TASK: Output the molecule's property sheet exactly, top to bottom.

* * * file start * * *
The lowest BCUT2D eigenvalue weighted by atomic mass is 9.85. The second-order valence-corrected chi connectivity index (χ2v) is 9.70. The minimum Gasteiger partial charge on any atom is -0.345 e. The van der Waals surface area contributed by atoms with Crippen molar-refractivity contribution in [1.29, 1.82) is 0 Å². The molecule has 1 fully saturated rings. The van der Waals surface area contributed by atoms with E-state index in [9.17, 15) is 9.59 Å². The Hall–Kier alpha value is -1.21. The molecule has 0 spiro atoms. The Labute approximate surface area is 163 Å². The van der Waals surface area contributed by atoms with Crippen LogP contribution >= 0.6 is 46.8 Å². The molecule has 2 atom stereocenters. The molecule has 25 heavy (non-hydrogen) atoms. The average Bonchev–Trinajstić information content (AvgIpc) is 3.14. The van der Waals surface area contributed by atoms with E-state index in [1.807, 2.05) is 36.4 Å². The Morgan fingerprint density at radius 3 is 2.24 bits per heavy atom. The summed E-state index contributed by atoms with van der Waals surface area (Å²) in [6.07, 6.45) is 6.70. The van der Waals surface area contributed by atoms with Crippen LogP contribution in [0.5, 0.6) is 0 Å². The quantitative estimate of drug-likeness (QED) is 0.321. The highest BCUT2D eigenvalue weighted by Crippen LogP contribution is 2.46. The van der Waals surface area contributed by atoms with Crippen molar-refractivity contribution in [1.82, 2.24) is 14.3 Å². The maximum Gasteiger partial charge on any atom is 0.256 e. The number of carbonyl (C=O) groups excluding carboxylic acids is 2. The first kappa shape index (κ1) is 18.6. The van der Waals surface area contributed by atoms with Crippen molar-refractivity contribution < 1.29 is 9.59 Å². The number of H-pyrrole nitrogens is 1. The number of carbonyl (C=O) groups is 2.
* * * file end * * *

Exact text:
The lowest BCUT2D eigenvalue weighted by atomic mass is 9.85. The second-order valence-corrected chi connectivity index (χ2v) is 9.70. The minimum Gasteiger partial charge on any atom is -0.345 e. The van der Waals surface area contributed by atoms with Crippen molar-refractivity contribution in [1.29, 1.82) is 0 Å². The molecule has 1 fully saturated rings. The van der Waals surface area contributed by atoms with E-state index in [9.17, 15) is 9.59 Å². The Hall–Kier alpha value is -1.21. The molecule has 0 spiro atoms. The Labute approximate surface area is 163 Å². The van der Waals surface area contributed by atoms with Crippen LogP contribution >= 0.6 is 46.8 Å². The molecule has 2 atom stereocenters. The molecule has 25 heavy (non-hydrogen) atoms. The average Bonchev–Trinajstić information content (AvgIpc) is 3.14. The van der Waals surface area contributed by atoms with E-state index in [1.807, 2.05) is 36.4 Å². The Morgan fingerprint density at radius 3 is 2.24 bits per heavy atom. The summed E-state index contributed by atoms with van der Waals surface area (Å²) in [6.07, 6.45) is 6.70. The van der Waals surface area contributed by atoms with Crippen LogP contribution in [0.5, 0.6) is 0 Å². The quantitative estimate of drug-likeness (QED) is 0.321. The highest BCUT2D eigenvalue weighted by Crippen LogP contribution is 2.46. The van der Waals surface area contributed by atoms with Crippen molar-refractivity contribution in [1.82, 2.24) is 14.3 Å². The maximum Gasteiger partial charge on any atom is 0.256 e. The number of carbonyl (C=O) groups excluding carboxylic acids is 2. The first kappa shape index (κ1) is 18.6. The van der Waals surface area contributed by atoms with Crippen molar-refractivity contribution < 1.29 is 9.59 Å². The number of H-pyrrole nitrogens is 1. The number of carbonyl (C=O) groups is 2.